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reparations in evanston:
reinvesting in the black community

Centering Black voices and reinvesting in the Black community are pillars of our work as a community foundation. ECF is proud to be part of Evanston’s historic efforts to repair harm.

In June 2019, the City of Evanston took the landmark step to establish a reparations fund, allocating up to $10 million of tax revenue from the sales of recreational cannabis.

This groundbreaking step was the culmination of work led by then Fifth Ward Alderman Robin Rue Simmons and a group of community leaders and clergy.

Their work is underpinned by the research of Dino Robinson (founder of Shorefront), which documents Black history in Evanston and the North Shore. This group founded the nonprofit Reparations Stakeholders Authority of Evanston (RSAE) to provide further support for repair in our community.

The RSAE worked with ECF to establish the Evanston Reparations Community Fund, housed at the Evanston Community Foundation.

The fund’s purpose is to directly benefit Evanston’s Black community, heal racism, and address the harm caused by discriminatory practices.

The Fund ensures that funding is available in perpetuity for reparations. 

ECF made an initial capacity-building grant to help launch RSAE and the Evanston Reparations Community Fund.

In addition, ECF Board Treasurer, Matt Feldman devoted his time to partnering with Simmons to open doors to credit unions and national banks to support the Reparations Movement with dollars allocated to the Community Reinvestment Act.

Because ECF is committed to centering Black voices, spending decisions for the Reparations Community Fund will be made by the RSAE rather than the ECF board. ECF does not charge any fees for holding the fund.

We are proud to help grow the fund, partner with the RSAE, and help grow the Reparations Movement in Evanston and beyond.

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“I am proud to serve as a founding member of the Reparations Stakeholders’ Authority of Evanston (RSAE) as this work is important to redress the harm done to Black people here in Evanston. I am inspired daily by the work of RSAE and countless other Evanston community leaders to advance the Evanston Reparations movement. A movement being witnessed nationally and internationally serving as a blueprint for fair and just reparations.”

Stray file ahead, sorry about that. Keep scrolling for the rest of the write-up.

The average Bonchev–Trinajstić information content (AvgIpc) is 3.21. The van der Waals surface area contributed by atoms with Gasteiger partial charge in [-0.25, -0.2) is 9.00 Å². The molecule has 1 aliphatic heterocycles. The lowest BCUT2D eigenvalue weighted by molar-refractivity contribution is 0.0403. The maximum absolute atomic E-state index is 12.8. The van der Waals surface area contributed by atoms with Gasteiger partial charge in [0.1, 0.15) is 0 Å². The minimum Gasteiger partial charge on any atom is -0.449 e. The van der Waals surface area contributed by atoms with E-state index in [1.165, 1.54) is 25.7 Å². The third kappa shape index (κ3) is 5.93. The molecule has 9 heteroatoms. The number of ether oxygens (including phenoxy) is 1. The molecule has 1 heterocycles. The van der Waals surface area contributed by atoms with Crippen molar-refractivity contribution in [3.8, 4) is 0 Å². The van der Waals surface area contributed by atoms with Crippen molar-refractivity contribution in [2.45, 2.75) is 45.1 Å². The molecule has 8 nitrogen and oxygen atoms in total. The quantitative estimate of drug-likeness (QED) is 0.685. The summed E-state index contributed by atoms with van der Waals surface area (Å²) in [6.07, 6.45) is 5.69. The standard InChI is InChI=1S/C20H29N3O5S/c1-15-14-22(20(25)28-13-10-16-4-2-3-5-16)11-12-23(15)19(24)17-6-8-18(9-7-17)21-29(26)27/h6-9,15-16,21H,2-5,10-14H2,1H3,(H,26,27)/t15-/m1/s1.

— Robin Rue Simmons,
Founder of FirstRepair & former 5th Ward Alderman

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Matt Feldman

ECF BOARD MEMBER • RETIRED BANKER • ADVOCATE

Matt-Feldman-web.jpg"I began working on reparations with Robin Rue Simmons in my role as the treasurer of the Evanston Community Foundation. I’ve had a long standing belief that there needed to be a greater level of support in healing our society in the context of our racial gap, which is both horrendous and unconscionable. It’s endemic to our culture: a schism based on race that’s so pervasive, it’s often impossible for people who look like me to see it until it is pointed out.

I am a member of Beth Emet synagogue, which is very actively engaged. I became the de facto leader of a working group to educate and build support for reparations, which has now expanded into an outreach effort to other faith-based communities.

In Jewish teaching, there’s a focus on mutual accountability and  responsibility to others. The core concept that has always impacted me is tikkun olam, which is ‘repair the broken world.’ It is all of our responsibilities to do that. There is also teshuva, which is reparations. If you have done harm to a neighbor, either purposely or inadvertently, it is your responsibility to repair that harm. We cannot live fully without actually seeing people as people—not objects, not stereotypes—and appreciating them for who they are.”

Robin Rue Simmons

FOUNDER OF FIRSTREPAIR • FORMER 5TH WARD ALDERMAN

Robin-Rue-Simmons-web.jpg“Before my family came to Evanston, like many families in the Black community, they migrated here during the Great Migration. It was segregated, but it was a better opportunity than the communities that they came from. It wasn’t because we were intellectually inferior or had less work ethic that we lived in lesser conditions than the rest of Evanston.

I’ve launched and operated multiple businesses, including a bookstore that offered free after-school programming and a construction company that employed Black tradespeople developing affordable houses funded by the Illinois Neighborhood Stabilization Program. In February 2019, I came to the revelation that equity is not enough to address the egregious harms to the Black community and that reparations at the local level were in order based on the conditions in Black Evanston.

We’re not a unique city. We reflect the racial disparity across the nation. What makes us different is that we decided to take this first step—not perfect, not complete.

When I submitted my proposal to the city’s Equity and Empowerment Commission, my ideas were instantly welcomed. I’m not surprised because it’s Evanston. We’re progressive. We’re a liberal city."